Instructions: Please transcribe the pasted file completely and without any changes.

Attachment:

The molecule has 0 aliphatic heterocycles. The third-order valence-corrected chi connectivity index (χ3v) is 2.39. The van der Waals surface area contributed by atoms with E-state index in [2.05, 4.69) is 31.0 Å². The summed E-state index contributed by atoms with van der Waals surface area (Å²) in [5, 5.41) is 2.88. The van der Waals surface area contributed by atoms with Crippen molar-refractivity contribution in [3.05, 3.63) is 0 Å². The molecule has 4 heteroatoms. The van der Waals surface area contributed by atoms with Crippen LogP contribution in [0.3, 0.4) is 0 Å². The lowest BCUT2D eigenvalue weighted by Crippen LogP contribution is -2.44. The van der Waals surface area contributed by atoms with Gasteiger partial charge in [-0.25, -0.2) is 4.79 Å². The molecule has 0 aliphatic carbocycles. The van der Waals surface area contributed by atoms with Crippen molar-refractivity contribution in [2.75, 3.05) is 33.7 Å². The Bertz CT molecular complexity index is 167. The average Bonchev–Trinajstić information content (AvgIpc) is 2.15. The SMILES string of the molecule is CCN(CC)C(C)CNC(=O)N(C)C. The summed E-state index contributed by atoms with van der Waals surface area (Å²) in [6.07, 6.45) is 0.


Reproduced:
The molecule has 0 aliphatic heterocycles. The third-order valence-corrected chi connectivity index (χ3v) is 2.39. The van der Waals surface area contributed by atoms with E-state index in [2.05, 4.69) is 31.0 Å². The summed E-state index contributed by atoms with van der Waals surface area (Å²) in [5, 5.41) is 2.88. The van der Waals surface area contributed by atoms with Crippen molar-refractivity contribution in [3.05, 3.63) is 0 Å². The molecule has 4 heteroatoms. The van der Waals surface area contributed by atoms with Crippen LogP contribution in [0.3, 0.4) is 0 Å². The lowest BCUT2D eigenvalue weighted by Crippen LogP contribution is -2.44. The van der Waals surface area contributed by atoms with Gasteiger partial charge in [-0.25, -0.2) is 4.79 Å². The molecule has 0 aliphatic carbocycles. The van der Waals surface area contributed by atoms with Crippen molar-refractivity contribution in [2.75, 3.05) is 33.7 Å². The Bertz CT molecular complexity index is 167. The average Bonchev–Trinajstić information content (AvgIpc) is 2.15. The SMILES string of the molecule is CCN(CC)C(C)CNC(=O)N(C)C. The summed E-state index contributed by atoms with van der Waals surface area (Å²) in [6.07, 6.45) is 0.